Four leaf rust adult plant resistance genes (Lr34, Lr46, Lr67 and Lr68) are known to be associated with leaf tip necrosis (LTN). LTN caused by these genes is different from each other at phenotypic level. LTN associated with APR genes Lr34, Lr46 and Lr67 has been designated as Ltn1, Ltn2 and Ltn3. Seventy-seven CIMMYT genotypes were selected to find out the association between genotypic and phenotypic variability for LTN and its association with yield traits; 1000 grain weight, grain yield, leaf area and percentage of leaf tip necrosis in the flag leaf of main tiller. All the genotypes were screened for the presence of 3 APR genes with linked markers, csLV34 for Lr34; Xwmc44 and Xgwm259 for Lr46 and Xcfd71 for Lr67. The genotypes were grouped into 5 classes; only Lr34, only Lr46, only Lr67, Lr34+L46+Lr67 and genotypes lacking all three genes. Molecular analysis revealed that 7 genotype with Lr34 only, 6 with Lr46 only, 7 with Lr67 only, 13 with all the 3 genes, and 28 without any Lr gene. Phenotypic data of LTN percentage was compared and it was noted that maximum LTN % was observed for Lr67 (7.811%) followed by Lr46 (7.348%) and Lr34 (6.47%). Surprisingly, presence of all three genes reduced the LTN% (4.7055%) as compared with absence of all three genes (6.011%). It was also observed that the three genes simultaneously reduced 1000 grain weight and plot yield. All three genes increased leaf area highly significantly both when they are alone or together (34.7 to 44.7 cm2) in comparison to those genotypes (24.7 cm2) which lacks these Lr genes and also reduced 1000-grain weight and plot yield but non-significantly.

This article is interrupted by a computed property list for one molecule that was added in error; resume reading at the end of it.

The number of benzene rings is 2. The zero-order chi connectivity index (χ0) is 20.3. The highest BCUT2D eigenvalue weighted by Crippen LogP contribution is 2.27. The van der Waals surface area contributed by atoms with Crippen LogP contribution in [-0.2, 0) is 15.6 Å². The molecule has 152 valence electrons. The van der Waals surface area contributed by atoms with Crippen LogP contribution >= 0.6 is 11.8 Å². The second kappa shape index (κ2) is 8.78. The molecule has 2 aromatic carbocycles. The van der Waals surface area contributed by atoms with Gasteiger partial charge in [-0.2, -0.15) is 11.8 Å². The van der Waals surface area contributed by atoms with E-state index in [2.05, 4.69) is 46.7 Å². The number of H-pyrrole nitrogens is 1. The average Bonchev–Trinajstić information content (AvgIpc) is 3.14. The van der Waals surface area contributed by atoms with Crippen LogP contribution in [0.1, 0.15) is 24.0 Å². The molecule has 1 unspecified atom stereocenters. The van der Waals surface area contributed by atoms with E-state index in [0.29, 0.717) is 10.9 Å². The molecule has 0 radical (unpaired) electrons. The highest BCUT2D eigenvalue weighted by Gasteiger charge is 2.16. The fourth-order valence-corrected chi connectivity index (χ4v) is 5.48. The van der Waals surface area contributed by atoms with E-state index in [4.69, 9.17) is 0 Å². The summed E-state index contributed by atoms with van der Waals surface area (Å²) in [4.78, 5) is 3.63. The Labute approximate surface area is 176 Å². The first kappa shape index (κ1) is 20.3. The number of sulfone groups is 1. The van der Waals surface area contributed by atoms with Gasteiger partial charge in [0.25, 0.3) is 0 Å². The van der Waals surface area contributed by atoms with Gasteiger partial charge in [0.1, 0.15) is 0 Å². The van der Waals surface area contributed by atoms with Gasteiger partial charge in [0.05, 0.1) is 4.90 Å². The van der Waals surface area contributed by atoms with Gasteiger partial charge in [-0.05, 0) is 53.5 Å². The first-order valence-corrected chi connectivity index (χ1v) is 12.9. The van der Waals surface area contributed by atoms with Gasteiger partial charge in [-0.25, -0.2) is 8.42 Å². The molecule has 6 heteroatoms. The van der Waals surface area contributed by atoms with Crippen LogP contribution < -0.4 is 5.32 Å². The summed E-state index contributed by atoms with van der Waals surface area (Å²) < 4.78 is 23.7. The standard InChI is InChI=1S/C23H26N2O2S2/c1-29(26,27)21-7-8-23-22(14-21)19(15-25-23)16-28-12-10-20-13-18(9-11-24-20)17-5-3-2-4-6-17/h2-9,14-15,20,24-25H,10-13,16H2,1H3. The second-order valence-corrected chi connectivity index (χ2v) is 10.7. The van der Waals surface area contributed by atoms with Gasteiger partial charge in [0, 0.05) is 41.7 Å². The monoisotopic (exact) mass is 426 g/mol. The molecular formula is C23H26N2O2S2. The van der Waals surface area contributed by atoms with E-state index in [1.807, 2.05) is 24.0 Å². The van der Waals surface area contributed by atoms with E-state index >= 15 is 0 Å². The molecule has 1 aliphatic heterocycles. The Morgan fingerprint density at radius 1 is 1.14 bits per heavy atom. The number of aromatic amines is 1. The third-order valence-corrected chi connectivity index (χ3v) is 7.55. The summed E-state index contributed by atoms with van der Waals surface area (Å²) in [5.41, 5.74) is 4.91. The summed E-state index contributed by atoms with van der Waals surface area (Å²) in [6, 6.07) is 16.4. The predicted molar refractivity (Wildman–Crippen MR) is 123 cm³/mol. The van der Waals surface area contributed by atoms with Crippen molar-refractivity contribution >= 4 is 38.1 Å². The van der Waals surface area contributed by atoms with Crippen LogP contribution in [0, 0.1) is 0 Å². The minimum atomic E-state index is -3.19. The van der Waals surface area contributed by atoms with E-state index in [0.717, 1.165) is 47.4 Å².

Primary Author: Mishra, Institute of Agricultural Sciences, Banaras Hindu University, India-221005

Keywords: Lr34